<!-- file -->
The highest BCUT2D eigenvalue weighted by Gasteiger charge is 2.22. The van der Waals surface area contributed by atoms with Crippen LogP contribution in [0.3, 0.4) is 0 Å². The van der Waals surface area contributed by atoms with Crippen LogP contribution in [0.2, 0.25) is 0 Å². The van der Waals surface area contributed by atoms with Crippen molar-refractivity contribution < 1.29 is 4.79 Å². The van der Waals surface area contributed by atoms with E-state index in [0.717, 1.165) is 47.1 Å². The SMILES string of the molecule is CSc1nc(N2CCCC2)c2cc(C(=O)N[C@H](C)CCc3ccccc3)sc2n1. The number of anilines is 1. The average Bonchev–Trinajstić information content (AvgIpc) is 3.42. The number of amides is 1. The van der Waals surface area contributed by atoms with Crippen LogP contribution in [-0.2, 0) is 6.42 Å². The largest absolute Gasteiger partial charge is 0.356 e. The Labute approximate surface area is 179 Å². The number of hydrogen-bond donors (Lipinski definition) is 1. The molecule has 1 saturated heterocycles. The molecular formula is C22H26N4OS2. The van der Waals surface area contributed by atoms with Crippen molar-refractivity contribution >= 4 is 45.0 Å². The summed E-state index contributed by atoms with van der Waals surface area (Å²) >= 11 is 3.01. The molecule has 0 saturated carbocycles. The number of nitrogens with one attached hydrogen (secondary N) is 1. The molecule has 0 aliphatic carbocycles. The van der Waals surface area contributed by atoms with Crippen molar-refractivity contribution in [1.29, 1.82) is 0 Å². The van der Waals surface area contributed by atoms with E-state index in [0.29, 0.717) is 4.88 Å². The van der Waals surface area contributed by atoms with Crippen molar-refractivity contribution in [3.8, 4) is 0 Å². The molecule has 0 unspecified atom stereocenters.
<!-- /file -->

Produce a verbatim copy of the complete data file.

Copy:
The highest BCUT2D eigenvalue weighted by Gasteiger charge is 2.22. The van der Waals surface area contributed by atoms with Crippen LogP contribution in [0.3, 0.4) is 0 Å². The van der Waals surface area contributed by atoms with Crippen LogP contribution in [0.2, 0.25) is 0 Å². The van der Waals surface area contributed by atoms with Crippen molar-refractivity contribution < 1.29 is 4.79 Å². The van der Waals surface area contributed by atoms with E-state index in [0.717, 1.165) is 47.1 Å². The SMILES string of the molecule is CSc1nc(N2CCCC2)c2cc(C(=O)N[C@H](C)CCc3ccccc3)sc2n1. The number of anilines is 1. The average Bonchev–Trinajstić information content (AvgIpc) is 3.42. The number of amides is 1. The van der Waals surface area contributed by atoms with Crippen LogP contribution in [-0.2, 0) is 6.42 Å². The largest absolute Gasteiger partial charge is 0.356 e. The Labute approximate surface area is 179 Å². The number of hydrogen-bond donors (Lipinski definition) is 1. The molecule has 1 saturated heterocycles. The molecular formula is C22H26N4OS2. The van der Waals surface area contributed by atoms with Crippen molar-refractivity contribution >= 4 is 45.0 Å². The summed E-state index contributed by atoms with van der Waals surface area (Å²) >= 11 is 3.01. The molecule has 0 saturated carbocycles. The number of nitrogens with one attached hydrogen (secondary N) is 1. The molecule has 0 aliphatic carbocycles. The van der Waals surface area contributed by atoms with Crippen molar-refractivity contribution in [1.29, 1.82) is 0 Å². The van der Waals surface area contributed by atoms with E-state index in [0.29, 0.717) is 4.88 Å². The van der Waals surface area contributed by atoms with Crippen molar-refractivity contribution in [3.8, 4) is 0 Å². The molecule has 0 unspecified atom stereocenters.